D.W. Daniel (Central, S.C.) senior pitcher Carley Hoover is the 2012-13 Gatorade National Softball Player of the Year. The 6-foot-2 right-hander led the Lions (24-4) to the Class 3A state championship this past season. A two-time Gatorade South Carolina Softball Player of the Year, Hoover posted a 16-4 record in the circle with a 0.15 ERA, a 0.41 WHIP and 338 strikeouts in 138 innings. A four-time All-State selection, she batted .500, scored 45 runs and drew 55 walks in 107 plate appearances, compiling an on-base percentage of .757.
We sat down with Hoover to better understand how she outshined more than 379,000 high school softball players nationwide to win the award.
Q: People have been talking about how hard you throw since you were 12 years old. How did you not become obsessed with your radar gun readings?
A: I’m still obsessed! Who wouldn’t want to wind up and throw really hard? But I had to step back and realize that’s not going to get me where I want to go. You’ve got to have other tools in the toolbox, so I had to do the work to get them.
Q: You had USA Softball Collegiate Player of the Year Angela Tincher’s father as a pitching coach and 2009-10 Gatorade National Softball Player of the Year Kasey Fagan’s father as a club coach. Big help?
A: Definitely. Denny Tincher rebuilt my delivery from the ground up. He got me through that. Kevin Fagan always looked out for me. One time I picked up a Gatorade cooler full of ice and drinks and he screamed, ‘Hoover! Drop that!’ Then he was like, ‘Hey, you’ve got a game to pitch. You’ve gotta learn to take care of yourself.’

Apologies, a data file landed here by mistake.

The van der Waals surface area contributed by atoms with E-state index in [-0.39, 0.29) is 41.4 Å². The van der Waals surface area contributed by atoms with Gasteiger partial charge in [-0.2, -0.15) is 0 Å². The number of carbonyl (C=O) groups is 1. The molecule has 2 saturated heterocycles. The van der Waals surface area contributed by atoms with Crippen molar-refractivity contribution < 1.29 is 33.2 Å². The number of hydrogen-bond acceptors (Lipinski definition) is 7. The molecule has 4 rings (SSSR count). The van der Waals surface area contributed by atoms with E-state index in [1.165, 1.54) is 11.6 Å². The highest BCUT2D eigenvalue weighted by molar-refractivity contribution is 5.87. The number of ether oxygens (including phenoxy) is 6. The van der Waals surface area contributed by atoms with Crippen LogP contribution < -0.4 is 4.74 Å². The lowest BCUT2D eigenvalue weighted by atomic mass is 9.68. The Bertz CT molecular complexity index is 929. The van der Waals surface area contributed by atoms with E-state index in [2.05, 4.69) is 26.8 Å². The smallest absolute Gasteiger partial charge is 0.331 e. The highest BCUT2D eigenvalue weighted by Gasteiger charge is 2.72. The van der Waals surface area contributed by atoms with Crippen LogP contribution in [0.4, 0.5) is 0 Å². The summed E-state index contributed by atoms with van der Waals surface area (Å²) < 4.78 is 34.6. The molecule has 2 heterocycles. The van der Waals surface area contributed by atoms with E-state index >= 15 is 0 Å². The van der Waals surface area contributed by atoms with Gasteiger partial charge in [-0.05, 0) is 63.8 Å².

Q: As a nine-year-old, you were 5-foot-10, eye-level with your coaches and played nose guard for the Central-Clemson Rec Center football team. Is it true they thought you were a boy for the first three days of practice?
A: Yup. They called me ‘son’ and after they saw my ponytail, they were like, ‘You better cut off that rat tail, boy.’ I wasn’t mortified. I didn’t really know anybody anyway. I was nine—I probably looked like a boy. I was like, ‘whatever.’
Q: Is it true your dad used to have to bring your birth certificate to your games growing up to prove you were age-eligible?
A: That’s true. Can you blame folks? I was a 6-foot-1 first baseman as a 12-year-old and I’m standing right in front of their dugout for seven innings. Wouldn’t you think: There’s no way that kid is 12?
Q: You turned down an invite to play with the Team USA Junior Women’s squad this summer to start taking classes at Stanford. Was that decision tough?
A: All I’ll say is, when you walk around the Stanford campus, there are a lot of conversations going on that are over your head. I’m not a natural genius. It’s going to be tough to succeed academically at Stanford and I’m committed to doing it. It’s just another challenge. The national team will always be there. Right now, my only softball goal is to get better.
Q: Pitching is your thing, not standing at the plate with the bat in your hands. Still, you drew 114 walks in the past two seasons. That’s a pretty good eye.
A: I’m not a great hitter in club and I may not hit at Stanford. I did well in high school. A number of those walks were intentional. I guess teams were worried about my ability to drive the ball because of my size and figured they’d win if they took me out of the equation. I was lucky to have a team that didn’t let that happen.
Q: You threw a no-hitter in your last game. Was that a perfect ending?
A: No, a perfect game would have been perfect because I never threw one in high school. I walked a batter in the seventh inning (of the title-clincher) and I was well aware of what I’d done. I just concentrated on not showing my disappointment. I don’t really care, though. My team played awesome and we won the state championship.